Upgrading iPads

I read an interesting article on the Cult of Mac the other day about upgrading from the iPad2 to the iPad3.  The short answer is don’t bother.  When the new iPad came out some people were disappointed that there wasn’t as big of a technology jump from the iPad2 to the iPad3.  Similar to when the iPhone4S was released, people claimed the iPad3 was a failure for Apple because it didn’t make the iPad2 obsolete.

What I found interesting about  this article is the author, Buster Heine, compares the iPad to the laptop and computer industry. 

“People wishing for product obsolescence with every new iPad are being naive. This isn’t the way technology works, and it would piss people off if it was. We would be outraged if our brand new $1200 iMacs were rendered obsolete within a year by a newer model, yet for some reason many people seem disappointed that Apple hasn’t enacted planned obsolescence for the iPad.”

People  tend to upgrade their phones about every 21 months, but Heines says that most people purchase a main computer and use it for 2-4 years or longer.  According to Heine, the iPad is “leading the charge into the Post-PC Revolution,” and will one day replace your desktop.  The iPad is not a big iPhone it is more of a portable Mac. Therefore, he reasons iPad buying habits should be more reflective of computer buying habits not cellphone buying habits.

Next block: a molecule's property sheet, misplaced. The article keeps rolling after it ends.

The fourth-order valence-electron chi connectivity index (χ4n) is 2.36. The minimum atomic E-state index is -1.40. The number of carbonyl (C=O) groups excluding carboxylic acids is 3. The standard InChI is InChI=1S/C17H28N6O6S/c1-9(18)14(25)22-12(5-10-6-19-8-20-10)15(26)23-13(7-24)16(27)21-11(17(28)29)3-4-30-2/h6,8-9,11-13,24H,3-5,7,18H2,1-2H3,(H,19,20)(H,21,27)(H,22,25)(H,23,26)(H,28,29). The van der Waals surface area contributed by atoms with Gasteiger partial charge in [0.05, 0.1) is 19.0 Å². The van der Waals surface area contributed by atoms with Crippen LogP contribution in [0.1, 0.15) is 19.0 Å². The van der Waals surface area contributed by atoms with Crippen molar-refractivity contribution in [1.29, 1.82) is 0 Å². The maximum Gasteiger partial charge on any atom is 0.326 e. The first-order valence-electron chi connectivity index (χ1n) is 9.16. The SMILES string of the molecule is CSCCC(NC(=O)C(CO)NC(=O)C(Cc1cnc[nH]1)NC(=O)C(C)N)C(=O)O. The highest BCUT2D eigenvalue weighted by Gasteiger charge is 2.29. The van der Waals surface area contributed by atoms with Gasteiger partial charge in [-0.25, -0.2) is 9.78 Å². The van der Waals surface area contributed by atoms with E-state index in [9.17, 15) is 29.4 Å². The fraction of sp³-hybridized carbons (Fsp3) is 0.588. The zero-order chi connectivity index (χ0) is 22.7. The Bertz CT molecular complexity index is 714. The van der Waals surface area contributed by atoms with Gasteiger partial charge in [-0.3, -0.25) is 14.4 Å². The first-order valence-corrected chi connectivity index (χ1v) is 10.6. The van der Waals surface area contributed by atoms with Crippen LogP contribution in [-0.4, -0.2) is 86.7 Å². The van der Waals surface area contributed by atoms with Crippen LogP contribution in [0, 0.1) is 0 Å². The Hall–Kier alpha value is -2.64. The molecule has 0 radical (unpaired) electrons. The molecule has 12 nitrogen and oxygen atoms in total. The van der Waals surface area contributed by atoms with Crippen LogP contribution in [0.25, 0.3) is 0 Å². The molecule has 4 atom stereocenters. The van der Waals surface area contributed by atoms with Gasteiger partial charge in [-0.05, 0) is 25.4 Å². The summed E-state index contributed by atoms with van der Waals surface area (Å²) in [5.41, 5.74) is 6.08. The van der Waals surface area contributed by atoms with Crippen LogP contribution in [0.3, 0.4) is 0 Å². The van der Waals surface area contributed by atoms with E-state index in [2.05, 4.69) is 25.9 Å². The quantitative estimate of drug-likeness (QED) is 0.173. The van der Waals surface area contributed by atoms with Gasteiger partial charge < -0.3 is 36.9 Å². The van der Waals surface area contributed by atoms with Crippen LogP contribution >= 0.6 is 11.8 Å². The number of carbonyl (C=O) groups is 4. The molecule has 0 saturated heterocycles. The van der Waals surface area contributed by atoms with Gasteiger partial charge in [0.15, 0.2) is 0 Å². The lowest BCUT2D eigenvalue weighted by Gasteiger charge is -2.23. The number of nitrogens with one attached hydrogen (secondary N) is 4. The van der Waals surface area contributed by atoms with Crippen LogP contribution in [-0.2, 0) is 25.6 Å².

Over the years the Mac has changed relatively little from year to year, but over multiple years the difference between an 2007 Mac and 2012 Mac is noticable.  Heine speculates the iPad will show the same type incremental growth as the Mac.  “The new iPad is only marginally better than the iPad2, just like last year’s iMacs were marginally better than the year before. You shouldn’t feel the need to upgrade, and you never should need to upgrade your iPad every year. The iPad has been magical the entire time, and the iPad you own will continue to stay relevant for 2-3 years. That’s the way it should be.”


I never really thought of it that way, but it makes sense.

2 thoughts on “Upgrading iPads”

  1. Author Name searching has never been the best method for finding a known citation. There are too many variations. Many authors share the same last name and initials and PubMed has no Name Authority Control. If you have the full name and the article precedes 2002 you can still only use initials. Some journals still only publish initials. Some Authors don’t always publish under the same name Shore, J vs Shore, J T.

    You’re better off searching Journal, Volume,& Issue. There’s no ambiguity there.

Comments are closed.